Fatalities on the rise on Hwy. 133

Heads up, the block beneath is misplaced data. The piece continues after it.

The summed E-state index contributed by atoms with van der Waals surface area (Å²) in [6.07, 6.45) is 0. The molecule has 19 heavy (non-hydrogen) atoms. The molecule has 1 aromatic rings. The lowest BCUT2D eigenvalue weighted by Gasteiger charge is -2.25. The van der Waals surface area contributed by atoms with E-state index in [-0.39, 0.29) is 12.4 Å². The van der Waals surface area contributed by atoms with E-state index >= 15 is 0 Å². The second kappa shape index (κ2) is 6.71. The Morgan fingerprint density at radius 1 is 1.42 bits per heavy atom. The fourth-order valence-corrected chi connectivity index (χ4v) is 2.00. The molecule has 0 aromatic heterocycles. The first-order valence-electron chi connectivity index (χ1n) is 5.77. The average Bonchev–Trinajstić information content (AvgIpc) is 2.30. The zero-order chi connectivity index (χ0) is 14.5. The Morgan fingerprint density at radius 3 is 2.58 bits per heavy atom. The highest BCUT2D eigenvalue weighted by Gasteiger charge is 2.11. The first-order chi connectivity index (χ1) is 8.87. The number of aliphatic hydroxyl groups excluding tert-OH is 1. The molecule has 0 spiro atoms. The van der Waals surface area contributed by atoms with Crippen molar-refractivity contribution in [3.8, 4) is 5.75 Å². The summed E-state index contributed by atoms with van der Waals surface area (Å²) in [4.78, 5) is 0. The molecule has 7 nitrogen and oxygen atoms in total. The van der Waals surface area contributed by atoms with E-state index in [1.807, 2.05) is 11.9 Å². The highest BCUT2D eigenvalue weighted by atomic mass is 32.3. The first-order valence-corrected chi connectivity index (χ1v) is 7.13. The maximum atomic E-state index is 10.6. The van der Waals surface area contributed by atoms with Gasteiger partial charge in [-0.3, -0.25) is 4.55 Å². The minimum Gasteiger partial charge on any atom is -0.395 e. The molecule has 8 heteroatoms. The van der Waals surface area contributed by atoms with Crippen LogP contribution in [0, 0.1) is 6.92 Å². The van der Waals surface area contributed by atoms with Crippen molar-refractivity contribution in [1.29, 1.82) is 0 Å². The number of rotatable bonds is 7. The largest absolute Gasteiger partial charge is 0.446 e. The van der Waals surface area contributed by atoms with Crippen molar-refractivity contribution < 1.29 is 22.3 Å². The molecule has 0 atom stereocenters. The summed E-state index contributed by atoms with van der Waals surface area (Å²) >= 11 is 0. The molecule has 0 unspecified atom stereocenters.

CARBONDALE Carbondale’s firefighters are tired of putting drivers in body bags on Highway 133.”Over the last two and a half years we’ve responded to 12 fatalities on that road,” said Ron Leach, Carbondale fire chief. And his staff is concerned about the winding, two-lane stretch between Carbondale and Marble. “We get people out of cars and pull them out of rivers and put them in body bags. It’s terrible. We’re tired of it,” Leach said.State Patrol officials said they are aware of the problem and do all they can to patrol the stretch; the Colorado Department of Transportation studied the road in 2005 and will add more guardrails this summer.Pitkin County Sheriff Bob Braudis said his deputies don’t have to patrol the road but do so because that’s what the public wants. Sheriff’s deputies watch for traffic violations and respond to accident calls, but regular patrols on Highway 133 spread his staff too thin, Braudis said.”Enforcement is not the answer,” Braudis said; rather, reducing the number of accidents on Highway 133 is a matter of compliance with speed limits.Leach said the deaths and the accidents are the result of natural conditions – falling rocks, mudslides, a wet road surface and wildlife on the road – combined with drivers going at high speed, driving aggressively or drinking. And it’s killing locals.”We can’t fix it. We can’t solve it. But we’re going to weigh in,” Leach said. “We’re the ones who have to go up and do this dirty work, so we’re going to make some noise.”Leach said he is not pointing fingers at local agencies. The speed limits are appropriate, the road signs are clear, and he knows Pitkin County Sheriff’s deputies and state troopers do their best, he said.”I truly think it’s a matter of people going too fast,” Leach said. And combine that hurry with the road conditions, and the result is “carnage,” Leach said.Leach plans to open dialogue with the Pitkin County Sheriff’s Office, the State Patrol and CDOT.”There’s always a concern, especially when it involves fatal accidents,” said State Patrol Capt. Richard Duran. “We patrol that area whenever we get a chance because of what’s going on up there.”But Duran said his staff is stretched thin patrolling the Interstate 70 corridor, as well as along highways 13 and 82.”It’s not just speed,” Duran said, but drunken driving and not wearing seat belts also contribute. “That’s what we’re trying to prevent with our patrols up there.””It’s definitely one of those places we’re trying to patrol a little bit more. But it’s something that’s very difficult with the resources we have,” Duran said.Duran said state officials are working with CDOT to look at more solutions than just patrols.CDOT officials studied the stretch of road in 2005. They looked at the topography of the road, charted conditions and looked at the trend of accidents to see which areas need attention, according to CDOT spokeswoman Nancy Shanks.”We broke down the accident statistics to see where the accidents were occurring,” Shanks said. “There have been lots of rollovers in the river.”CDOT analysts found 39 accidents involving 10 injuries and one fatality from January 1999 to December 2003. But Shanks said that with increased fatalities and increased frequency and severity of accidents on the road CDOT would do more.Based on that study, CDOT officials earned $700,000 in state and federal hazard elimination funds and will build 10,000 lineal feet of guardrail on Highway 133 between mile markers 47.5 and 53, just south of Carbondale.”It’s still a stretch that CDOT felt we need to look at,” Shanks said.Charles Agar’s e-mail address is firstname.lastname@example.org.
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